Before he was diagnosed, Hunter said everyone thought he was lazy and “had really bad anger problems.”
“He would fall asleep even before we got out of the driveway,” Wendy recalls. “He’d be on the sidelines falling asleep when he was younger. He loved the game so much, he did whatever he had to do to keep playing.”
After leaving Westside Middle School, Hunter began his high school years at Northwest Whitfield with a big burden. No one beyond his family knew about his disability — not coaches, teammates or non-football friends. And for his freshman football season, it stayed that way.
“I didn’t talk about it,” said Hunter, who is also a discus and shot put competitor for the Colts’ track and field team. “I didn’t want anyone to know. I thought if a coach knew it, then they’d think, ‘Well, he’s got this and won’t be able to play.’ Then the players — they wouldn’t make fun, but — they’d say, ‘Oh, that’s a disadvantage. You suck.’ Something like that. I didn’t want any of that to happen.
“Going to Northwest for high school football was a whole different level. You practiced longer and hit harder. ... I thought my body couldn’t handle it. I wanted to quit.”
But Wendy convinced him otherwise, and Hunter listened. Still, he finished the entire season without telling anyone of his condition.
“By the end of freshman year (after football season), his coach (John Linder) did know because he was Hunter’s math teacher,” Wendy said. “I sent a note to all his teachers letting them know he didn’t want any of it discussed but he does have this. Every year, I send a letter out.”
But a new high school was opening in the Whitfield County School System. Coahulla Creek would open its doors August 2011 for Hunter’s sophomore year, and he thought it wise to make the move.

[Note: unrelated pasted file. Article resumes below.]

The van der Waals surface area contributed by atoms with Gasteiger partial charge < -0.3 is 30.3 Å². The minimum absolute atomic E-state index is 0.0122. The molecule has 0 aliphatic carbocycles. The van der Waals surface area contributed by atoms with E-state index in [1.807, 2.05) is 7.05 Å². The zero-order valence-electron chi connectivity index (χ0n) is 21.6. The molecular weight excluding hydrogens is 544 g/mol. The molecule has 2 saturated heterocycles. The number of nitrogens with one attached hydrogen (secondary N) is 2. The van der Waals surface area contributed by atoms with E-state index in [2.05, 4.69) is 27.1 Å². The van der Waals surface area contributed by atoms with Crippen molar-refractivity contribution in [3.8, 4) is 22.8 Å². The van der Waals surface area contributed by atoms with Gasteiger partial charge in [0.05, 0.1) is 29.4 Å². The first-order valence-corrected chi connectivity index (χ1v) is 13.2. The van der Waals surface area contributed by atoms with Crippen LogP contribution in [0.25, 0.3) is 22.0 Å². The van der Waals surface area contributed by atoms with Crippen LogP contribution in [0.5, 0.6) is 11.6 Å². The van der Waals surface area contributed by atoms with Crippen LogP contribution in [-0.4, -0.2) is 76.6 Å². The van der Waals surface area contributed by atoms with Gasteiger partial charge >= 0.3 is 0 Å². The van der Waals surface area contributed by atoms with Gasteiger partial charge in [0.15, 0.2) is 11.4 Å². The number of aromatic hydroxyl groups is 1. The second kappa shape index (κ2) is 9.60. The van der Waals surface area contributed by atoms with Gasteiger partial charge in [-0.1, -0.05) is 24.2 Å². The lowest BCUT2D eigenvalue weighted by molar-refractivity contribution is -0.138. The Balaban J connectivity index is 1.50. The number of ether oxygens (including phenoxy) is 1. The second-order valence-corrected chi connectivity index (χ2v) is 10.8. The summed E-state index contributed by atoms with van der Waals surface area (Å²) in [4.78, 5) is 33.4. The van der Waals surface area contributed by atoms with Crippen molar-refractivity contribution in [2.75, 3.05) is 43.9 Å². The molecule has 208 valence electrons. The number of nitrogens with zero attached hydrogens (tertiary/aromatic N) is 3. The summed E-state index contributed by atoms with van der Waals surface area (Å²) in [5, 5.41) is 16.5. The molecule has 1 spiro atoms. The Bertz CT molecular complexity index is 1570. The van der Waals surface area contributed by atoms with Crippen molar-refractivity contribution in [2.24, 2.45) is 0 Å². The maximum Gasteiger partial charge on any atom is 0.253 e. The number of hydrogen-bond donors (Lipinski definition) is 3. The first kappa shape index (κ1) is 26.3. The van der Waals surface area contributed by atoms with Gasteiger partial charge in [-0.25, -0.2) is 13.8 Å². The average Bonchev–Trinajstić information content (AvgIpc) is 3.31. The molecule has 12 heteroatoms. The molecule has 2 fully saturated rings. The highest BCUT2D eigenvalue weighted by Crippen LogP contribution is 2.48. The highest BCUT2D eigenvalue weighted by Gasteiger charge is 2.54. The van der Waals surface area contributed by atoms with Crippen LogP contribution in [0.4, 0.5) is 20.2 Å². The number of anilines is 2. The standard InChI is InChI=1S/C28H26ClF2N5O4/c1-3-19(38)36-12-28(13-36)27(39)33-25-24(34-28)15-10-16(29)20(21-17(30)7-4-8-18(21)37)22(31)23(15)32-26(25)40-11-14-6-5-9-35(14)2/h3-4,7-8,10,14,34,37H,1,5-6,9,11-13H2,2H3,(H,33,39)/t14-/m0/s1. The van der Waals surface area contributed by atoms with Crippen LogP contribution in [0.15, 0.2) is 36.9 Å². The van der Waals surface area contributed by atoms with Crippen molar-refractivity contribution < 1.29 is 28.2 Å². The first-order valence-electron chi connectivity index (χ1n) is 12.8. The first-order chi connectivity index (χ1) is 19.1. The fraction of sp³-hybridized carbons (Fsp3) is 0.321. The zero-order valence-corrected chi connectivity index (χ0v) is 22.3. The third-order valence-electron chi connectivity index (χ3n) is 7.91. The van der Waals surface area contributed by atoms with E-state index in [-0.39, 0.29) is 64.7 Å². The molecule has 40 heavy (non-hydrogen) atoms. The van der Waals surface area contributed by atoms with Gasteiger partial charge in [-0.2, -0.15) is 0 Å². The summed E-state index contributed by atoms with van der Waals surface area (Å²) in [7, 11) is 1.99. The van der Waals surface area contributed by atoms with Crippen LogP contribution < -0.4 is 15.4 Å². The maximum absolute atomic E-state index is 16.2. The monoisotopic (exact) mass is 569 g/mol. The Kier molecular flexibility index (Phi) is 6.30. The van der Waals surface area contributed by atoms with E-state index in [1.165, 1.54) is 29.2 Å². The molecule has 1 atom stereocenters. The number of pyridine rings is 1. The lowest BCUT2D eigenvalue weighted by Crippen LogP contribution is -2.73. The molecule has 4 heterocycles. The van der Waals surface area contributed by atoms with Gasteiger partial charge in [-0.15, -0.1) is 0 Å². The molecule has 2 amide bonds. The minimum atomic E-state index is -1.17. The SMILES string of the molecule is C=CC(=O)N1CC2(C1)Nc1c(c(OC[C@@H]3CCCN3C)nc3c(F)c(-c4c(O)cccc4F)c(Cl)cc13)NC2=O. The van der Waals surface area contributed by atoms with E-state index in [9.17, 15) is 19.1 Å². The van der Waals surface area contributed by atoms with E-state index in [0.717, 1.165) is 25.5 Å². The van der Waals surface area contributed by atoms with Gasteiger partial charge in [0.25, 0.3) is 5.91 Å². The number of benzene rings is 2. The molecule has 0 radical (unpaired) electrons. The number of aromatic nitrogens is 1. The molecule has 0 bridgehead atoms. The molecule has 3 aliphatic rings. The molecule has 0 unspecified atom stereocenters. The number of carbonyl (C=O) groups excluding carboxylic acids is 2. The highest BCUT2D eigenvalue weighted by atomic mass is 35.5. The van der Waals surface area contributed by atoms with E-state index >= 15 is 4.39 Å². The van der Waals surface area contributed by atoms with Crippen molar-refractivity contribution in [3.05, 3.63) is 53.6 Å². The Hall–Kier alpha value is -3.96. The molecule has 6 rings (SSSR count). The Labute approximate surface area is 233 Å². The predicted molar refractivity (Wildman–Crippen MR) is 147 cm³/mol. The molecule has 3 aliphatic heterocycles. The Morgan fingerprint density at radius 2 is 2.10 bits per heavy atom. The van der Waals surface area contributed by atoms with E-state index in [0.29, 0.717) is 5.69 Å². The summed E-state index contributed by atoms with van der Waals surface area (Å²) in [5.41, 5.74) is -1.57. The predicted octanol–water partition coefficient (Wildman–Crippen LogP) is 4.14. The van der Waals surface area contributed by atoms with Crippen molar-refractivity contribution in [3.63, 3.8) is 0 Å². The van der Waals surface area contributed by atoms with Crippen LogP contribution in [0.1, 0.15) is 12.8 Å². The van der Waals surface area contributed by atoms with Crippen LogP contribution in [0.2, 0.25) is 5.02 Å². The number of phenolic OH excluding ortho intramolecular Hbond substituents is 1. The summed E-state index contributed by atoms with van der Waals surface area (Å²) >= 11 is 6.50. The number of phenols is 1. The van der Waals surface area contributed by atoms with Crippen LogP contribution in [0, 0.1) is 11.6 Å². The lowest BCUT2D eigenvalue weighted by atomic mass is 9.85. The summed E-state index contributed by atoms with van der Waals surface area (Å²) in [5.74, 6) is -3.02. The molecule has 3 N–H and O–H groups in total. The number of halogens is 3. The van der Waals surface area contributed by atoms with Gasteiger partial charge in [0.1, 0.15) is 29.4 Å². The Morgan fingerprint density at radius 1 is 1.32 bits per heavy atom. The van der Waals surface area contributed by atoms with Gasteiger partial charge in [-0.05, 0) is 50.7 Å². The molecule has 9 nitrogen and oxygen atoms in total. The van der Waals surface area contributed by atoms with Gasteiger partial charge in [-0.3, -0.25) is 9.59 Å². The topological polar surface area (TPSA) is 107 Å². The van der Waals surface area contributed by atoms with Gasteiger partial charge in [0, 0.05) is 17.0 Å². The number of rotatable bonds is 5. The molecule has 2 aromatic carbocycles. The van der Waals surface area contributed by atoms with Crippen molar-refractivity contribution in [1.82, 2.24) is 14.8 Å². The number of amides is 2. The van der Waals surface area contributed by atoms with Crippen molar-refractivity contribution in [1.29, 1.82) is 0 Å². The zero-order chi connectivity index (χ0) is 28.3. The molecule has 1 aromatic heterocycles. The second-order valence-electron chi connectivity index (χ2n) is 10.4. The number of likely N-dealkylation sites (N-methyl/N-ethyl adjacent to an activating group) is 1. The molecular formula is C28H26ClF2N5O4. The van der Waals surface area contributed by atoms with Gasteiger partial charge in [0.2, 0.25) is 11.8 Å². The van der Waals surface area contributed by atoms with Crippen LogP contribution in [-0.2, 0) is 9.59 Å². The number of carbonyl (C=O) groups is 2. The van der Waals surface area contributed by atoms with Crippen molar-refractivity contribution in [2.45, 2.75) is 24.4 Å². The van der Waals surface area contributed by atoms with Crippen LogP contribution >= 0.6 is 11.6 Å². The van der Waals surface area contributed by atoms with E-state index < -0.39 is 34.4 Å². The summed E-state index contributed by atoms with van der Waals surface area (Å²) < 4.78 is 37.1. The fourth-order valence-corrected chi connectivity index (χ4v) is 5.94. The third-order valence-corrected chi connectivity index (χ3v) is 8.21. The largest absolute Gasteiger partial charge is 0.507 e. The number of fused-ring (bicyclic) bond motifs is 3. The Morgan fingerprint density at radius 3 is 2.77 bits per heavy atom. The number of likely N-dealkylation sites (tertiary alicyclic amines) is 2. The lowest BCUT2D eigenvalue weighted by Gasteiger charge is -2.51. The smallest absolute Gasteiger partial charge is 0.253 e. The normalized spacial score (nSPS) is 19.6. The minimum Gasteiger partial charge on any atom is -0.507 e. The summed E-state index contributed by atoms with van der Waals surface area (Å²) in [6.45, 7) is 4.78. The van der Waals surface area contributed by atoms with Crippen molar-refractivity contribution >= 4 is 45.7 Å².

“When Coahulla started, he thought he’d move there because it was a smaller group of kids,” Wendy said. “That would mean one on one and that would help him more — in the class and on the field.”
Then Wendy convinced Hunter it would be a smart idea to tell teachers up front, and he did the same with the school’s football coach, Jared Hamlin.
“Coach and I spoke one on one,” Hunter recalled. “He said, ‘I know you have this disability. I have this disability myself.’ He was dyslexic. He said, ‘Everyone has a disability. It may not be a brain disability. It could be someone’s home life. Everyone has something wrong with them.’”
Hamlin remembers the conversation — not in full, he said, but he offered the perfect advice.
“I told him I understand having a disability,” Hamlin said. “I also said you can’t allow the disability to affect you.”
Eventually, Hunter told many more of his peers.
Another obstacle was the mood swings associated with being tired. Wendy referenced about Hunter being moody, and even getting into an argument with his friend, Tyler Warnix. Hunter repeated a line saying his friends don’t know what is going on, what he is dealing with, and shouldn’t try to encourage him thinking they know what he is going through.
Moving beyond that phase had a lot to do with Jerry Bruce Hennon.
During the spring semester of Hunter’s junior year, the Coahulla Creek football team went to Miracle Field of Whitfield County for its inaugural season. At the Miracle Field, children and adults with a physical or mental disability play baseball on a synthetic rubber field to ensure the safety of all participants.
Jerry Bruce, now 7, was one of the players, and he was paired with Tyler. Jerry Bruce’s mother, Lisa Hennon, said her son has hypoplastic left-heart syndrome, which means he has half a heart. During the first of multiple open-heart surgeries as an infant, Jerry Bruce suffered strokes and the left side of his body doesn’t properly function, requiring a wheelchair and walker at times.
On the field, Jerry Bruce uses a walker.
“He thinks he can do anything,” Lisa said of her now second-grade child, “and now is just noticing he is slightly different.”
Hunter’s job — as is for anyone who volunteers on the field — is to help Jerry Bruce field, run the bases and bat.
At first, Jerry Bruce didn’t want any help.